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When someone looks at a classic car for a project how can you check for rust during the purchase process? I've heard of horror stories when someone sends a vehicle off to be sand blasted to only find that it is riddled with rust. Do large patches of surface rust indicate deeper issues?

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When purchasing any vehicle, new or old, you will have to inspect it for rust damage. Certain vehicles are known to rust in specific areas due to the nature of their design.

Surface rust may just be that, surface rust. Flash rusting does not necessarily mean that the metal is rotten right through.

Here is an example of flash rust. Most of the time, you can hit this with a wire wheel or flap disc and you will still have structural integrity.

enter image description here

Here is an example of a frame rail with severe rust issues. In the event of purchasing a vehicle with significant damage such as below, you would have to replace the rail completely with new metal.

enter image description here

How can you test areas? Bring a magnet and a body hammer. A magnet will let you know how strong the metal is, and if there is any there. It's also a great way to tell if a car has body fill in it.

Use the narrow end of the body hammer to tap areas in question. You will immediately be able to tell the difference between healthy metal and garbage.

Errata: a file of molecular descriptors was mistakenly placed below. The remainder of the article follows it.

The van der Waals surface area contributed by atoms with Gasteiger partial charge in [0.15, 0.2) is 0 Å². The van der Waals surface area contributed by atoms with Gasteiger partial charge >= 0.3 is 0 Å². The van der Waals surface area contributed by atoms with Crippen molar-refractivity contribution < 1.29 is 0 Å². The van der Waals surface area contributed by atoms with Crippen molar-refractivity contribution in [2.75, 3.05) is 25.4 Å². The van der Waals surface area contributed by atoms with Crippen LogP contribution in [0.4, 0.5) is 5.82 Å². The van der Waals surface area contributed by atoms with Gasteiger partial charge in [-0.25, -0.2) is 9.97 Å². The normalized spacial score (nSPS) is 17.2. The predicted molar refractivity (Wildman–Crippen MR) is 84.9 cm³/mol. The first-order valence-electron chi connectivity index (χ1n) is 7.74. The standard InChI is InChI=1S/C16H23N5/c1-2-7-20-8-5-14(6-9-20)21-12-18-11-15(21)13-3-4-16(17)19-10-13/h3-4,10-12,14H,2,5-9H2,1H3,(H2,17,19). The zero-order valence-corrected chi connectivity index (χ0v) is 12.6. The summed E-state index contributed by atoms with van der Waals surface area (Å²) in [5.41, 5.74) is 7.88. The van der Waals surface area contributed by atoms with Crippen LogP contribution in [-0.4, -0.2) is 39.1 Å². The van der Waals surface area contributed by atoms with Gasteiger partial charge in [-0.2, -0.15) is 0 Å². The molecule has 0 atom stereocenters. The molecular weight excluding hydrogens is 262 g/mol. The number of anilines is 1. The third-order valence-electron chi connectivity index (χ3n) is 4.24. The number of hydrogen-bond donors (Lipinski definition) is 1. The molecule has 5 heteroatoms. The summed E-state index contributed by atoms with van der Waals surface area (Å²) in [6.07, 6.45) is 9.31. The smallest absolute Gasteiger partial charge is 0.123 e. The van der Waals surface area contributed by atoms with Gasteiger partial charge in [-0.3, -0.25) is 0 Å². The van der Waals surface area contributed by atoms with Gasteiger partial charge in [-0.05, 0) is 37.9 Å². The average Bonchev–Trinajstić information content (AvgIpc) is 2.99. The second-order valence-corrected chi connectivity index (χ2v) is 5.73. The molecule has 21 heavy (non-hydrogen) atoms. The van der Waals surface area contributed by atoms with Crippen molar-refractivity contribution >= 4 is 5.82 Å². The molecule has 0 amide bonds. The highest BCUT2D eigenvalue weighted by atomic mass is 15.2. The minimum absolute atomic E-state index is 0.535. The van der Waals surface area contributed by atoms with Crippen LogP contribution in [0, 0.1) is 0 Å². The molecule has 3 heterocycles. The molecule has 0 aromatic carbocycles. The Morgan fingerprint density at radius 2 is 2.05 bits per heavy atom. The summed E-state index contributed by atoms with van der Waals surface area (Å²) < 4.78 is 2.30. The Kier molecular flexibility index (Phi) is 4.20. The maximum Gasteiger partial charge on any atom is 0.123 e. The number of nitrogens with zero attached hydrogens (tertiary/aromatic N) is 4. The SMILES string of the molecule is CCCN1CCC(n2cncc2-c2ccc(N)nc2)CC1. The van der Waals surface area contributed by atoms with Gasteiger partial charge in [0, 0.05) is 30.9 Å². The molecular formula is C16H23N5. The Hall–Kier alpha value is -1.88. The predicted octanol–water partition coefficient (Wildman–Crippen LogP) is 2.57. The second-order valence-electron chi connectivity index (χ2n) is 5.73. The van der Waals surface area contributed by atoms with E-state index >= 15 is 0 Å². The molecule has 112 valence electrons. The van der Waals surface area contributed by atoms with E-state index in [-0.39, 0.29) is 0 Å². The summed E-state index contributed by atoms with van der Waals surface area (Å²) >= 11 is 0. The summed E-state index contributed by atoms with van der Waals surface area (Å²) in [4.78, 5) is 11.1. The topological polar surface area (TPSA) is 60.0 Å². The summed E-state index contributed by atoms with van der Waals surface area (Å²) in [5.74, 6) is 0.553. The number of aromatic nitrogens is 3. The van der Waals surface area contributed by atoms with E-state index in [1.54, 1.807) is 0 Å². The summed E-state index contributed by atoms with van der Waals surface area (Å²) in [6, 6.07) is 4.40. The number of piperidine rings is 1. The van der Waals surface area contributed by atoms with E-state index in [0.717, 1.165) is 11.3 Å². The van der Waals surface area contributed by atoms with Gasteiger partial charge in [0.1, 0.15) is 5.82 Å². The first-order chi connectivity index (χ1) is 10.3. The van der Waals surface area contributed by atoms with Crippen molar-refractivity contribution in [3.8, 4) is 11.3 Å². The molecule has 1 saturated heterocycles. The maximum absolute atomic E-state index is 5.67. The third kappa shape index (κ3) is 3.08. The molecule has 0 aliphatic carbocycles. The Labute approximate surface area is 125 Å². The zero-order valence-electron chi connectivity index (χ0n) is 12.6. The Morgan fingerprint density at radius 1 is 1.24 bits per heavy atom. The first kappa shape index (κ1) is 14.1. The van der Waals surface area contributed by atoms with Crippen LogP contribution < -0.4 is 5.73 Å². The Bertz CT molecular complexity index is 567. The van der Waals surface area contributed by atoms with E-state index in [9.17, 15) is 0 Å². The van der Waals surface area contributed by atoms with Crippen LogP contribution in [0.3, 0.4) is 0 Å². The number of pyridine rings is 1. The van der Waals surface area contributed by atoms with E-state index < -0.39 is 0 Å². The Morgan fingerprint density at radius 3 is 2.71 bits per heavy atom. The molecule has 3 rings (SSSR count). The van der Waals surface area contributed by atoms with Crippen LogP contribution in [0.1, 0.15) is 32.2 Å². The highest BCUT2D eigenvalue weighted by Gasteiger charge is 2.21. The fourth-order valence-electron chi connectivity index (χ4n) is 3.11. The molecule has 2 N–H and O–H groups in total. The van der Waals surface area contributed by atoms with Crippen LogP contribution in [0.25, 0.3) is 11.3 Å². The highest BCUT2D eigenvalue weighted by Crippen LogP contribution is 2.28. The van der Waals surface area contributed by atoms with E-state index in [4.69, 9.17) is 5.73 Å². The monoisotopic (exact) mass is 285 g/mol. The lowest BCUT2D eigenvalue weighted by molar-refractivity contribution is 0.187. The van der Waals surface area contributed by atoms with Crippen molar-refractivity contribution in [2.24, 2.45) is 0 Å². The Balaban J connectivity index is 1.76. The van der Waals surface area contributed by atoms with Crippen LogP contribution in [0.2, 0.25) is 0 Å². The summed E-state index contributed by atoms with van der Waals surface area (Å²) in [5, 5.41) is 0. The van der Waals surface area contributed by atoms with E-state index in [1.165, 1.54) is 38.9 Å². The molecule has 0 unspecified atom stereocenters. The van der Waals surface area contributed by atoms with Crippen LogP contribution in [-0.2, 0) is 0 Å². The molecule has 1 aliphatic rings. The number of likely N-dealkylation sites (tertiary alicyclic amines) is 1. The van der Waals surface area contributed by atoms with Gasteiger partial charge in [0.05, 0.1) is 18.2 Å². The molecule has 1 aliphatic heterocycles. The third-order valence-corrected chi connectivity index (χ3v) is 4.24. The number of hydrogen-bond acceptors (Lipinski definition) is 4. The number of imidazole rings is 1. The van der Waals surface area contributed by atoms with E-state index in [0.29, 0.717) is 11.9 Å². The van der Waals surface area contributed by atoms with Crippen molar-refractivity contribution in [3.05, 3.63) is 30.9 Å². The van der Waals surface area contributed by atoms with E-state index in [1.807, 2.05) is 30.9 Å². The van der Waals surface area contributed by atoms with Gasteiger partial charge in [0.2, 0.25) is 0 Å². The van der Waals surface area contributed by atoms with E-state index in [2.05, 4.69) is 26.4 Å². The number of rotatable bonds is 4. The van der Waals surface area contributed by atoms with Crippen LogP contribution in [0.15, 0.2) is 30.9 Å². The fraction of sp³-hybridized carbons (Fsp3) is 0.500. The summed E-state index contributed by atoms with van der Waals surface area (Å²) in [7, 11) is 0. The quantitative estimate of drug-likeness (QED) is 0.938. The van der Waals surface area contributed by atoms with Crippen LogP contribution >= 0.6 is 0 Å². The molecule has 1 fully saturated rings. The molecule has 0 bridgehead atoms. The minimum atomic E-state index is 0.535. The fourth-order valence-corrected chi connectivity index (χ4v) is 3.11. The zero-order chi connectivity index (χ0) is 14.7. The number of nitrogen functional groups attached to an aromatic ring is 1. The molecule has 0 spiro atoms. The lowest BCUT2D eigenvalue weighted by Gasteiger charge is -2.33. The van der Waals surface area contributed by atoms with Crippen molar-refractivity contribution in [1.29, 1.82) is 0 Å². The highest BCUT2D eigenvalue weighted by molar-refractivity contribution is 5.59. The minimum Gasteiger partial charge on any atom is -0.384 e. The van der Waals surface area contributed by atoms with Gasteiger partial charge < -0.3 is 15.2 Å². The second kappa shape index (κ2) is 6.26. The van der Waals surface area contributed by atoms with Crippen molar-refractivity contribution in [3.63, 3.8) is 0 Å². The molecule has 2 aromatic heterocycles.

enter image description here

  • I can vouch for the magnet test. I once looked at a car where most of the rocker panels had been glassed over. They looked fine to the eye, but the magnet wouldn't stick. That was my clue to crawl under it and check the frame. It wasn't as bad as the picture above, but it was bad enough. – TMN Apr 26 '16 at 16:53
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To add to Jonathan Musso's answer - Do your homework. For most older cars, rust patterns are well known, so a bit of time spent perusing owner's club forums etc will enable you to get a good list of places to check for rot (for example, for a Series Land Rover, it's the bulkhead and the chassis outriggers). You'll also be able to get a list of other things to check, such as the mechanical state of the car - many cars will have a particular thing where the marque experts will say "this might only sound like a little rattle, but beware, it's really difficult/expensive to fix, walk away unless you know what you're doing"

Once you've looked at a few, you'll also get to know the obvious places, such as rear wheelarches, where mud and spray from the road accumulate and trap moisture against the metal.

Mostly you'll be looking underneath the car, so take something to lie on (an old coat for example), and a torch.

  • Excellent suggestions. A medium-large cardboard box opened out works well as a groundsheet too. – Criggie May 6 '16 at 21:49

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